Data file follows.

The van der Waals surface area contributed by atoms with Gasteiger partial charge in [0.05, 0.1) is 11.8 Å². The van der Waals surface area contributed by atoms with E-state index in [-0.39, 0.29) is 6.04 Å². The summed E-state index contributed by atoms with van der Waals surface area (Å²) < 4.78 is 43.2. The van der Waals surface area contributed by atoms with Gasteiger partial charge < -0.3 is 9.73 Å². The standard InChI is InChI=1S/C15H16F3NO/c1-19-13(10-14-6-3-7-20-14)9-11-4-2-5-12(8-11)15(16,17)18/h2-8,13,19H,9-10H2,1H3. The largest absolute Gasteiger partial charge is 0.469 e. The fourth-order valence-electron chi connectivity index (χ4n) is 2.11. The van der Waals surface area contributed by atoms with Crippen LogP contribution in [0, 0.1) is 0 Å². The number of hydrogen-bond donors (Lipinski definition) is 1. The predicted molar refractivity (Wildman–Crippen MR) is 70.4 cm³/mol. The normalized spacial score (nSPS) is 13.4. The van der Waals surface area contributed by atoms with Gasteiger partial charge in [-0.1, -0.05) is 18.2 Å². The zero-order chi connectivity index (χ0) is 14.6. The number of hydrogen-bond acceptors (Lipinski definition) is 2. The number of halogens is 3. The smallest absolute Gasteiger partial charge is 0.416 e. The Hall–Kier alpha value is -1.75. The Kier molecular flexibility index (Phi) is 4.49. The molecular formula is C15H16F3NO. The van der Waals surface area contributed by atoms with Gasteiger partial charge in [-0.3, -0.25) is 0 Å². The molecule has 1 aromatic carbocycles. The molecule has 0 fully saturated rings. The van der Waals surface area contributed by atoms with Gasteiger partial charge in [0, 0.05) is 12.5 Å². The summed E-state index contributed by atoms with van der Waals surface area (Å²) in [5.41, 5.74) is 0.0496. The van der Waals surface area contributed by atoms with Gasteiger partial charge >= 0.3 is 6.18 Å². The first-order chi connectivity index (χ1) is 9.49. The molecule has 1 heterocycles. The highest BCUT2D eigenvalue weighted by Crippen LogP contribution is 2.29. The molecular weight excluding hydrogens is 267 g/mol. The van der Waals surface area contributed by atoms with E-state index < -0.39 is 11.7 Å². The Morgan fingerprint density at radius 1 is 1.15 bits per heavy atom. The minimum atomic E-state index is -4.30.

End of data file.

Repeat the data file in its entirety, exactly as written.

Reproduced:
The van der Waals surface area contributed by atoms with Gasteiger partial charge in [0.05, 0.1) is 11.8 Å². The van der Waals surface area contributed by atoms with E-state index in [-0.39, 0.29) is 6.04 Å². The summed E-state index contributed by atoms with van der Waals surface area (Å²) < 4.78 is 43.2. The van der Waals surface area contributed by atoms with Gasteiger partial charge < -0.3 is 9.73 Å². The standard InChI is InChI=1S/C15H16F3NO/c1-19-13(10-14-6-3-7-20-14)9-11-4-2-5-12(8-11)15(16,17)18/h2-8,13,19H,9-10H2,1H3. The largest absolute Gasteiger partial charge is 0.469 e. The fourth-order valence-electron chi connectivity index (χ4n) is 2.11. The van der Waals surface area contributed by atoms with Crippen LogP contribution in [0, 0.1) is 0 Å². The number of hydrogen-bond donors (Lipinski definition) is 1. The predicted molar refractivity (Wildman–Crippen MR) is 70.4 cm³/mol. The normalized spacial score (nSPS) is 13.4. The van der Waals surface area contributed by atoms with Gasteiger partial charge in [-0.1, -0.05) is 18.2 Å². The zero-order chi connectivity index (χ0) is 14.6. The number of hydrogen-bond acceptors (Lipinski definition) is 2. The number of halogens is 3. The smallest absolute Gasteiger partial charge is 0.416 e. The Hall–Kier alpha value is -1.75. The Kier molecular flexibility index (Phi) is 4.49. The molecular formula is C15H16F3NO. The van der Waals surface area contributed by atoms with Gasteiger partial charge in [-0.3, -0.25) is 0 Å². The molecule has 1 aromatic carbocycles. The molecule has 0 fully saturated rings. The van der Waals surface area contributed by atoms with Gasteiger partial charge in [0, 0.05) is 12.5 Å². The summed E-state index contributed by atoms with van der Waals surface area (Å²) in [5.41, 5.74) is 0.0496. The van der Waals surface area contributed by atoms with Gasteiger partial charge >= 0.3 is 6.18 Å². The first-order chi connectivity index (χ1) is 9.49. The molecule has 1 heterocycles. The highest BCUT2D eigenvalue weighted by Crippen LogP contribution is 2.29. The molecular weight excluding hydrogens is 267 g/mol. The van der Waals surface area contributed by atoms with E-state index < -0.39 is 11.7 Å². The Morgan fingerprint density at radius 1 is 1.15 bits per heavy atom. The minimum atomic E-state index is -4.30.